Are You an HBCU Grad Paying Back Student Loans Through Navient? You May Have Been Robbed.

The federal government accuses the company of defrauding, stealing from millions of student loan borrowers.

The federal government accuses the company of defrauding, stealing from millions of student loan borrowers.

Most people think 2016 was the worst year ever for black folks, but frequently left out of the narrative was the awful press generated by data on student loan debt in black communities. Two significant research reports should’ve put black folks on high alert about the rising costs of education, and how it disparately impacts our long-term capacity to build wealth.

First, the Brookings Institute released a study revealing that the total student loan debt owed by African American college graduates more than triples the debt owned by white graduates, and nearly half of black grads default on repayment compared to just 18 percent of white grads.

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Two months later, the United Negro College Fund released a report showing that HBCU graduates specifically borrowed more money for college more often in comparison to non-HBCU students.

Infographic: Fewer Resources, More Debt: Loan Debt Burdens Students at HBCUS | UNCF
UNCF is the nation's largest and most effective minority education

In summary: black folks face a hard time finding a bottom line for social mobility which doesn’t actually cost more than we can earn in the first seven years after graduating from college. And then you find out that even the bottom line can collapse beneath you, as one of the nation’s largest student loan servicers is being sued by the federal government for allegedly stealing from borrowers, prohibiting chances to negotiate lower payments, and falsifying information about certain students’ repayment status.

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Some of the greatest hits from the Consumer Financial Protection Bureau’s announcement of the lawsuit:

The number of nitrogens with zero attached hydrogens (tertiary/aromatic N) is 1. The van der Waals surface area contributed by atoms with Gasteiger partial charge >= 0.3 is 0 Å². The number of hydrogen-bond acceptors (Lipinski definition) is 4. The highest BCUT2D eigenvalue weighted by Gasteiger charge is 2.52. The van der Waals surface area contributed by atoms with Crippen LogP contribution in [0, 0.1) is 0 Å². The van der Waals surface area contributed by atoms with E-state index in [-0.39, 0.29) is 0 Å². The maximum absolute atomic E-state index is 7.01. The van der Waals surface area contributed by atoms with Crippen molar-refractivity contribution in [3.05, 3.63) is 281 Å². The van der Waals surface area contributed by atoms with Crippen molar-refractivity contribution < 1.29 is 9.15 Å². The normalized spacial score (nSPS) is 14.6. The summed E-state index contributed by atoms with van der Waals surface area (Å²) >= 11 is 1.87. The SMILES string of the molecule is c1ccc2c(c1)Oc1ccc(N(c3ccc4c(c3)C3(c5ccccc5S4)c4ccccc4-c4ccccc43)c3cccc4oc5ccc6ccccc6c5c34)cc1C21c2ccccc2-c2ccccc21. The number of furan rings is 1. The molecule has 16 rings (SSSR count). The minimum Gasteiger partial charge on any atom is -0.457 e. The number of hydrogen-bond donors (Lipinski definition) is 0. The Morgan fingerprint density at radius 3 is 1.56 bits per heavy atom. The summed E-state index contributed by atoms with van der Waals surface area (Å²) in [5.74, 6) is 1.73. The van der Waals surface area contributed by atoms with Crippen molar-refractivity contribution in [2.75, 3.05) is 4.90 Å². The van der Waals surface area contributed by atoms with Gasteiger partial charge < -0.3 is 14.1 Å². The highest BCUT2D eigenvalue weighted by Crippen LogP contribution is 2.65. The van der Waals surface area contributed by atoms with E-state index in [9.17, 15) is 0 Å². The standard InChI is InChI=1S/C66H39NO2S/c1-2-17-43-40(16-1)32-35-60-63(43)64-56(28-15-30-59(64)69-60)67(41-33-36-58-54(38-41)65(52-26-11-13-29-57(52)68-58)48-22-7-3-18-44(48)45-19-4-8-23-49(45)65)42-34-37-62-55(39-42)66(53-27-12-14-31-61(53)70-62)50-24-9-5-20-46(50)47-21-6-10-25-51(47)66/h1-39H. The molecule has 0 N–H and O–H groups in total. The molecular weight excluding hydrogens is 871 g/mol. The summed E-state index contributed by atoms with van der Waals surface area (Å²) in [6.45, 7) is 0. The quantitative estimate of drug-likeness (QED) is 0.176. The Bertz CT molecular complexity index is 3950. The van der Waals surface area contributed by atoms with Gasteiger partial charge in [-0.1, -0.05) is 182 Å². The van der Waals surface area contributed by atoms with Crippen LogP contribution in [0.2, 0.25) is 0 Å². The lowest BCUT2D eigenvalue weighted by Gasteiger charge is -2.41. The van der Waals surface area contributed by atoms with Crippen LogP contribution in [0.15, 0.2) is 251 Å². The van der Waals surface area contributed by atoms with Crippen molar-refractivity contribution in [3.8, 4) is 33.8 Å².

• Navient repeatedly misapplies or misallocates payments — often making the same error multiple times over many months. The company all too often fails to correct its errors unless a consumer discovers the problem and contacts the company.

  • From January 2010 to March 2015, the company added up to $4 billion in interest charges to the principal balances of borrowers who were enrolled in multiple, consecutive forbearances. The Bureau believes that a large portion of these charges could have been avoided had Navient followed the law.

  • Navient’s emails and annual renewal notice sent to borrowers failed to adequately inform them of critical deadlines or the consequences if they failed to act. Navient also obscured its renewal notices in emails sent to borrowers that did not adequately alert them about the need to renew. Many borrowers did not renew their enrollment on time and they lost their affordable monthly payments, which could have caused their monthly payments to jump by hundreds or even thousands of dollars.

  • Navient told borrowers that they could apply for co-signer release if they made a certain number of consecutive, on-time payments. Even though it permits borrowers to prepay monthly installments in advance and tells customers who do prepay that they can skip upcoming payments, when borrowers did so, Navient reset the counter on the number of consecutive payments they made to zero. So borrowers who tried to get ahead of their loans and prepay would have been denied co-signer release and had to start over.

  • Severely and permanently disabled borrowers with federal student loans, including veterans whose disability is connected to their military service, have a right to seek loan forgiveness under the federal Total and Permanent Disability discharge program. Navient misreported to the credit reporting companies that borrowers who had their loans discharged under this program had defaulted on their loans when they had not. This potentially caused damage to their credit reports.

If true, it is disgraceful for Americans working hard to get ahead in a lean economy with few dollars to spare. For black graduates, the results can be outright disastrous.

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The irony is that with all of its guidance and rule making to catch and hold accountable schools which do not meet metrics of graduation rates and alumni getting jobs and successfully paying back loans, the federal government had little oversight of a company with which it contracted to collect loans on its behalf, to prevent them from defrauding and stealing from graduates trying to do the right thing by repaying.

And now, thousands of HBCU grads who finished school in the last six years have the fun task of dedicating spare time to finding out if the money they owe three times more of than white students may have been tied up in a national scheme to steal even more money from them.

And the best news? Tomorrow, Donald Trump takes office.

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